The question of the power of federal courts to issue the writ of habeas corpus for a prisoner confined outside the territorial United States has not as yet been completely answered. Until recently, there were few instances in which anyone was confined outside the United States under the authority of the United States. However, during and since World War II, American military tribunals have exercised power over citizens and aliens, civilians and military personnel, in many parts of the world, and especially in Germany and Japan. Because of this extended use of military tribunals, the question of the power of federal courts to review their proceedings has become acute, especially since these courts alone can provide judicial review. It has long been settled that courts can review the proceedings of military tribunals, on habeas corpus, to determine whether the tribunal acted within its jurisdiction. The problem here rather involves federal jurisdiction to grant habeas corpus when the petitioner is not physically confined within the territorial jurisdiction of the court.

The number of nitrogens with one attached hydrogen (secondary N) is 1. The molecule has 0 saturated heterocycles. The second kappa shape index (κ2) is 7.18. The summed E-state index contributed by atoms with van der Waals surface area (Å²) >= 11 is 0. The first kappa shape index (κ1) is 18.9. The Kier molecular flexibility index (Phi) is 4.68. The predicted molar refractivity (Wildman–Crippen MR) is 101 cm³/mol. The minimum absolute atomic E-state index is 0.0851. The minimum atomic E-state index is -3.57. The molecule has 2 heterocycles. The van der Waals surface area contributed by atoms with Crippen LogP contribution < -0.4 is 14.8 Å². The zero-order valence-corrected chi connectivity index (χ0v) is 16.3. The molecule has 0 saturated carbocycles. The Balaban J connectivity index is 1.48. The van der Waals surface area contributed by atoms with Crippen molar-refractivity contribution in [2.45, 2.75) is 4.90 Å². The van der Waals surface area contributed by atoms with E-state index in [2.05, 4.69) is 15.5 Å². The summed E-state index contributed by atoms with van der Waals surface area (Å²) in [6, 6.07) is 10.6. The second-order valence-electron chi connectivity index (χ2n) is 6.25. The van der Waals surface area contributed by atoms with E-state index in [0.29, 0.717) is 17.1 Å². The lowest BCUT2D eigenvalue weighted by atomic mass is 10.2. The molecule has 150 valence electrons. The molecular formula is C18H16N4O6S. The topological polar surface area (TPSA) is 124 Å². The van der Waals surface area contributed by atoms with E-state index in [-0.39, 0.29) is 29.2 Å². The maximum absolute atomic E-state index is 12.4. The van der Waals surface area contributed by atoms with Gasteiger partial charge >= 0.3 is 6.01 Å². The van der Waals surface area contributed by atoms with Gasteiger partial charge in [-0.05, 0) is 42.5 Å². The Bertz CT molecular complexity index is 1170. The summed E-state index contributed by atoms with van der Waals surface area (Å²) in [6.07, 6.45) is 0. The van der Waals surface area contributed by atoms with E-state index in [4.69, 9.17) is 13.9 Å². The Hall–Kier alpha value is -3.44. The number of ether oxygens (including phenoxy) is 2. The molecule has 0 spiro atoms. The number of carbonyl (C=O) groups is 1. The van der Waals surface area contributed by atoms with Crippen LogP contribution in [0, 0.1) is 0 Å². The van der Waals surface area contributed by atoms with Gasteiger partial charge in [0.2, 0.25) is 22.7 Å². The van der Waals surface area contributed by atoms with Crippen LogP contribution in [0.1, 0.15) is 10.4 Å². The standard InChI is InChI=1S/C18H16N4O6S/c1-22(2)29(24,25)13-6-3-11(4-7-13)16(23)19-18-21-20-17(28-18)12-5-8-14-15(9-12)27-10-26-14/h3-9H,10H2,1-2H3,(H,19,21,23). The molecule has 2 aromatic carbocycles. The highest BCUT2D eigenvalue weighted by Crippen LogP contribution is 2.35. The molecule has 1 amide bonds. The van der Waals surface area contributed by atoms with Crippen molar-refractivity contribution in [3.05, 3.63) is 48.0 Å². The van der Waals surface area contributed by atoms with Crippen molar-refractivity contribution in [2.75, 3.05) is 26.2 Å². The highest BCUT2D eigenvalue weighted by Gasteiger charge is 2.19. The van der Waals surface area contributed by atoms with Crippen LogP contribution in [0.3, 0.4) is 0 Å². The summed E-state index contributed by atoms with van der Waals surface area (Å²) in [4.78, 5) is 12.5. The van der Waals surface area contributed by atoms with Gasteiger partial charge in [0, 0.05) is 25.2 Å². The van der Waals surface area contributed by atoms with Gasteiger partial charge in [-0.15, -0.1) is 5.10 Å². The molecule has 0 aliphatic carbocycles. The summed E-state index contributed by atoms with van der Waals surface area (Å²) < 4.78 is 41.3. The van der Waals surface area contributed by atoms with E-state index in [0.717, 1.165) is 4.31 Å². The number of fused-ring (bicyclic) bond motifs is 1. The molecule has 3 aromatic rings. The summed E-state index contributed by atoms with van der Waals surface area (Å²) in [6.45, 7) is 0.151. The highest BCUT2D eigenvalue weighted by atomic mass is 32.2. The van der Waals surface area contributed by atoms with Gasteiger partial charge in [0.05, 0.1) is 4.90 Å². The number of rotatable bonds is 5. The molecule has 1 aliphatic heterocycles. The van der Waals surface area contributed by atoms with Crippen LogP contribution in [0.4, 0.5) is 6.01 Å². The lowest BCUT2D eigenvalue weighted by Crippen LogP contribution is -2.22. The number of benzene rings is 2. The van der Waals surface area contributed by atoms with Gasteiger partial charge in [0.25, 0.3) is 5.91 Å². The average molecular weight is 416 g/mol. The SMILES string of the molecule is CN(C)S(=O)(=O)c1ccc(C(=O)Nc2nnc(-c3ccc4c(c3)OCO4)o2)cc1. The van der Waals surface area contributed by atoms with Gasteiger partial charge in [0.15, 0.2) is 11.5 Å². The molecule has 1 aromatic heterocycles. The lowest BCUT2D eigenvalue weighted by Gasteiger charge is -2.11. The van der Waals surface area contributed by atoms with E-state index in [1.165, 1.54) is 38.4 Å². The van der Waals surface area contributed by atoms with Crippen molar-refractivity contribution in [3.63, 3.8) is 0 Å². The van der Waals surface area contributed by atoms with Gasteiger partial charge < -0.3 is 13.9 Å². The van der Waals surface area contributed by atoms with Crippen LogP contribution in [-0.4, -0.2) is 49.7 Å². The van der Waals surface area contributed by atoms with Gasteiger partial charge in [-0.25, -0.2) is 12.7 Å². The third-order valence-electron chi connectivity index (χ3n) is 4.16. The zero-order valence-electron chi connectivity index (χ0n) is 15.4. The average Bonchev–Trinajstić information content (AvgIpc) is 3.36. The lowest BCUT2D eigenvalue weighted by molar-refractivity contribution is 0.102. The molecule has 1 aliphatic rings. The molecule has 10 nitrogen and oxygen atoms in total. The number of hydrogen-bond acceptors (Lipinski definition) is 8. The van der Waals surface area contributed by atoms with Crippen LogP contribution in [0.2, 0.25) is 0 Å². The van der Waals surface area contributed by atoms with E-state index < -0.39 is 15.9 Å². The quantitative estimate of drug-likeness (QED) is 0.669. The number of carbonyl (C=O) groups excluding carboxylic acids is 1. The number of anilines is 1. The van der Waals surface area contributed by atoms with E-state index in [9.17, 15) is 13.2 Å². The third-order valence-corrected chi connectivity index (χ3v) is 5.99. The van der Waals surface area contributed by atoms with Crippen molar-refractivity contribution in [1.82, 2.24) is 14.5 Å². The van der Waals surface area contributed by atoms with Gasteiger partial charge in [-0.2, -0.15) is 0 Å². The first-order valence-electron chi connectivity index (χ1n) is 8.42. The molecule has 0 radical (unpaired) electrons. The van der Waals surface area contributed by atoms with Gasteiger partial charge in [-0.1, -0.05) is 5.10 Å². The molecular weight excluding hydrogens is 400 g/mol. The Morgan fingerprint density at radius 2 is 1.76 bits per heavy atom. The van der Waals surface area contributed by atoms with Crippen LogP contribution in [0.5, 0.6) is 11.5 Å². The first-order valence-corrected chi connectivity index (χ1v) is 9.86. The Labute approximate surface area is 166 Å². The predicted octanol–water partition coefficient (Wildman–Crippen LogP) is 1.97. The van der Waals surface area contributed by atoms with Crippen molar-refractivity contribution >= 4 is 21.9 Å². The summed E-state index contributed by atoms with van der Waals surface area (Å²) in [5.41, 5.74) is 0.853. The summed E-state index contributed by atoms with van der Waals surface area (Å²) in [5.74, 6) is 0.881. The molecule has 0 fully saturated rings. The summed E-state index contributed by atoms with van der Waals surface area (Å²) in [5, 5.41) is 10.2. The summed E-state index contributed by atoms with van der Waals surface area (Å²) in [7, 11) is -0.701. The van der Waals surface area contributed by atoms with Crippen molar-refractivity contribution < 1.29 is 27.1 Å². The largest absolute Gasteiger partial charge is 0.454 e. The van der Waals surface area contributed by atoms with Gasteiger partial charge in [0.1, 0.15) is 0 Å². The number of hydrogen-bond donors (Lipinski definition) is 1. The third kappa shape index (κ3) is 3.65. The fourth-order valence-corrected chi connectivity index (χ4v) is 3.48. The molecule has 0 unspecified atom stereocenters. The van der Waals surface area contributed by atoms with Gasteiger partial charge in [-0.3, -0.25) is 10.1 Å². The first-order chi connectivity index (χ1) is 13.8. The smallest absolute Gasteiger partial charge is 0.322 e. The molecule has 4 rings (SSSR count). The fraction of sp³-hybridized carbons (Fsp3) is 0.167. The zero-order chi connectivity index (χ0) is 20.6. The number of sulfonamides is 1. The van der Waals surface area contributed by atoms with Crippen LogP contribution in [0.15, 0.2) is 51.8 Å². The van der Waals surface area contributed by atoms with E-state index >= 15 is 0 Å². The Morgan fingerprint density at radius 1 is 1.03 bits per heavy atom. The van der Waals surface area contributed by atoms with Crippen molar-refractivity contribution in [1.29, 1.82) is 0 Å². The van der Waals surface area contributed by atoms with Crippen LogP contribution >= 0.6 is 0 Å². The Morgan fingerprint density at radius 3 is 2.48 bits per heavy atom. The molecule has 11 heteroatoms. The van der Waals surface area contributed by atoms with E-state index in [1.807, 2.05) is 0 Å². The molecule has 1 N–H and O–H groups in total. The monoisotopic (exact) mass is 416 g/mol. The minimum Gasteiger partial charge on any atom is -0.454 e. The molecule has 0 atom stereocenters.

Willis B. Snell S. Ed.,
HABEAS CORPUS-JURISDICTION OF FEDERAL COURTS TO REVIEW JURISDICTION OF MILITARY TRIBUNALS WHEN THE PRISONER IS PHYSICALLY CONFINED OUTSIDE THE UNITED STATES,
Mich. L. Rev.
Available at: https://repository.law.umich.edu/mlr/vol49/iss6/32